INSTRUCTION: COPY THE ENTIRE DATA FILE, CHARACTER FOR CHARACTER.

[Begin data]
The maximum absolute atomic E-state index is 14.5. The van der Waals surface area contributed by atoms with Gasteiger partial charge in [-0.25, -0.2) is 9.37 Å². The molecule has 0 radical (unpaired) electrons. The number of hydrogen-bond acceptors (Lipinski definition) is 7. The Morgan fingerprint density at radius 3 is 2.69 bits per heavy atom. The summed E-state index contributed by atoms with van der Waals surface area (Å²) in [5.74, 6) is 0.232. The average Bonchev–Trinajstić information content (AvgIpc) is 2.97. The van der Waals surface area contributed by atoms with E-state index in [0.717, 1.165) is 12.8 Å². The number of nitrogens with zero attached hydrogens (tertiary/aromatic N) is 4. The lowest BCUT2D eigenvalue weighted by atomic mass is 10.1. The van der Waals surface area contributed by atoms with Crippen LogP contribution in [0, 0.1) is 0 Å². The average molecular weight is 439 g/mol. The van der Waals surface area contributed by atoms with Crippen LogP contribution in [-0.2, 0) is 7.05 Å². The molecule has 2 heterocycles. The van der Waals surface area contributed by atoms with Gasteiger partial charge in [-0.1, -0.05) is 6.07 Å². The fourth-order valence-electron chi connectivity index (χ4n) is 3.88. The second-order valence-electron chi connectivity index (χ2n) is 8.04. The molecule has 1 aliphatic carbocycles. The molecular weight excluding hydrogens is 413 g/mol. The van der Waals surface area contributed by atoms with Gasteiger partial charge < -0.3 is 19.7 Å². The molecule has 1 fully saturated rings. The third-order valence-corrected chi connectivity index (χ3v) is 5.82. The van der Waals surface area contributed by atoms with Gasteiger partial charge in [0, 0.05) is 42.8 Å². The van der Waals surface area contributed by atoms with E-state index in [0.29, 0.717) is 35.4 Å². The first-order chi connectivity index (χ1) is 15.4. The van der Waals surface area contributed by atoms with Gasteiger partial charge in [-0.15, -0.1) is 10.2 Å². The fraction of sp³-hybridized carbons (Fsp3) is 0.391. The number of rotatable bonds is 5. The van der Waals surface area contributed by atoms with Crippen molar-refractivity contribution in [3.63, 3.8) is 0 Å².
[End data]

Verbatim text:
The maximum absolute atomic E-state index is 14.5. The van der Waals surface area contributed by atoms with Gasteiger partial charge in [-0.25, -0.2) is 9.37 Å². The molecule has 0 radical (unpaired) electrons. The number of hydrogen-bond acceptors (Lipinski definition) is 7. The Morgan fingerprint density at radius 3 is 2.69 bits per heavy atom. The summed E-state index contributed by atoms with van der Waals surface area (Å²) in [5.74, 6) is 0.232. The average Bonchev–Trinajstić information content (AvgIpc) is 2.97. The van der Waals surface area contributed by atoms with E-state index in [0.717, 1.165) is 12.8 Å². The number of nitrogens with zero attached hydrogens (tertiary/aromatic N) is 4. The lowest BCUT2D eigenvalue weighted by atomic mass is 10.1. The van der Waals surface area contributed by atoms with Crippen LogP contribution in [0, 0.1) is 0 Å². The average molecular weight is 439 g/mol. The van der Waals surface area contributed by atoms with Crippen LogP contribution in [-0.2, 0) is 7.05 Å². The molecule has 2 heterocycles. The van der Waals surface area contributed by atoms with Gasteiger partial charge in [-0.1, -0.05) is 6.07 Å². The fourth-order valence-electron chi connectivity index (χ4n) is 3.88. The second-order valence-electron chi connectivity index (χ2n) is 8.04. The molecule has 1 aliphatic carbocycles. The molecular weight excluding hydrogens is 413 g/mol. The van der Waals surface area contributed by atoms with Gasteiger partial charge < -0.3 is 19.7 Å². The molecule has 1 fully saturated rings. The third-order valence-corrected chi connectivity index (χ3v) is 5.82. The van der Waals surface area contributed by atoms with Gasteiger partial charge in [0, 0.05) is 42.8 Å². The van der Waals surface area contributed by atoms with E-state index in [0.29, 0.717) is 35.4 Å². The first-order chi connectivity index (χ1) is 15.4. The van der Waals surface area contributed by atoms with Gasteiger partial charge in [-0.15, -0.1) is 10.2 Å². The fraction of sp³-hybridized carbons (Fsp3) is 0.391. The number of rotatable bonds is 5. The van der Waals surface area contributed by atoms with Crippen molar-refractivity contribution in [3.63, 3.8) is 0 Å².